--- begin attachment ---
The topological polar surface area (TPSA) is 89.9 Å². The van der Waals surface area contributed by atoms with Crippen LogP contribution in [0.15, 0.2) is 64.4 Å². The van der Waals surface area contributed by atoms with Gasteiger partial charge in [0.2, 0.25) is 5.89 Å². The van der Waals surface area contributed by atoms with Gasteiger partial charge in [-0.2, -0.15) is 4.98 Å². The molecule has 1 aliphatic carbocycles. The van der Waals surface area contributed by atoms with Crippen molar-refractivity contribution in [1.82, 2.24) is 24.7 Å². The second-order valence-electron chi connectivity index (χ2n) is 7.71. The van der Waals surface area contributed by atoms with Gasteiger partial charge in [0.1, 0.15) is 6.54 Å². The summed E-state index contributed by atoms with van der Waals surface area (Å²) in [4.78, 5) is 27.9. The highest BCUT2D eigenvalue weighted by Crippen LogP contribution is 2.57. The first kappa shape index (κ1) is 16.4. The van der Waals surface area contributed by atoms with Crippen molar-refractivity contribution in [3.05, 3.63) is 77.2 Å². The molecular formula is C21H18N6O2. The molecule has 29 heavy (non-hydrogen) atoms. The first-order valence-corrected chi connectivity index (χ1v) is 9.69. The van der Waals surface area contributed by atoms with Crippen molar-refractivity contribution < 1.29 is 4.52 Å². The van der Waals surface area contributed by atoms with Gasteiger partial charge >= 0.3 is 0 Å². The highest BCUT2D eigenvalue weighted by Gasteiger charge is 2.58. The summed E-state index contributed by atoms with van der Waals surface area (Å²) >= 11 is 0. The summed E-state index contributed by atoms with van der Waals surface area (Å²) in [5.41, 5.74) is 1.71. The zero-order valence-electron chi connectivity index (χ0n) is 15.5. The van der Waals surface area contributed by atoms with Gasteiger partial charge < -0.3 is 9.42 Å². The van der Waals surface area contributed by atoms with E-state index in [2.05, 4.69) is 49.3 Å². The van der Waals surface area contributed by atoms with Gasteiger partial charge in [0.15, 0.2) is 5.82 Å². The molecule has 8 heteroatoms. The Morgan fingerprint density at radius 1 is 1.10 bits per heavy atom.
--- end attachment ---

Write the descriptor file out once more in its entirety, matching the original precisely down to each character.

The topological polar surface area (TPSA) is 89.9 Å². The van der Waals surface area contributed by atoms with Crippen LogP contribution in [0.15, 0.2) is 64.4 Å². The van der Waals surface area contributed by atoms with Gasteiger partial charge in [0.2, 0.25) is 5.89 Å². The van der Waals surface area contributed by atoms with Gasteiger partial charge in [-0.2, -0.15) is 4.98 Å². The molecule has 1 aliphatic carbocycles. The van der Waals surface area contributed by atoms with Crippen molar-refractivity contribution in [1.82, 2.24) is 24.7 Å². The second-order valence-electron chi connectivity index (χ2n) is 7.71. The van der Waals surface area contributed by atoms with Gasteiger partial charge in [0.1, 0.15) is 6.54 Å². The summed E-state index contributed by atoms with van der Waals surface area (Å²) in [4.78, 5) is 27.9. The highest BCUT2D eigenvalue weighted by Crippen LogP contribution is 2.57. The first kappa shape index (κ1) is 16.4. The van der Waals surface area contributed by atoms with Crippen molar-refractivity contribution in [3.05, 3.63) is 77.2 Å². The molecular formula is C21H18N6O2. The molecule has 29 heavy (non-hydrogen) atoms. The first-order valence-corrected chi connectivity index (χ1v) is 9.69. The van der Waals surface area contributed by atoms with Crippen molar-refractivity contribution < 1.29 is 4.52 Å². The van der Waals surface area contributed by atoms with Gasteiger partial charge >= 0.3 is 0 Å². The highest BCUT2D eigenvalue weighted by Gasteiger charge is 2.58. The summed E-state index contributed by atoms with van der Waals surface area (Å²) >= 11 is 0. The summed E-state index contributed by atoms with van der Waals surface area (Å²) in [5.41, 5.74) is 1.71. The zero-order valence-electron chi connectivity index (χ0n) is 15.5. The van der Waals surface area contributed by atoms with Gasteiger partial charge < -0.3 is 9.42 Å². The van der Waals surface area contributed by atoms with E-state index in [2.05, 4.69) is 49.3 Å². The van der Waals surface area contributed by atoms with Gasteiger partial charge in [0.15, 0.2) is 5.82 Å². The molecule has 8 heteroatoms. The Morgan fingerprint density at radius 1 is 1.10 bits per heavy atom.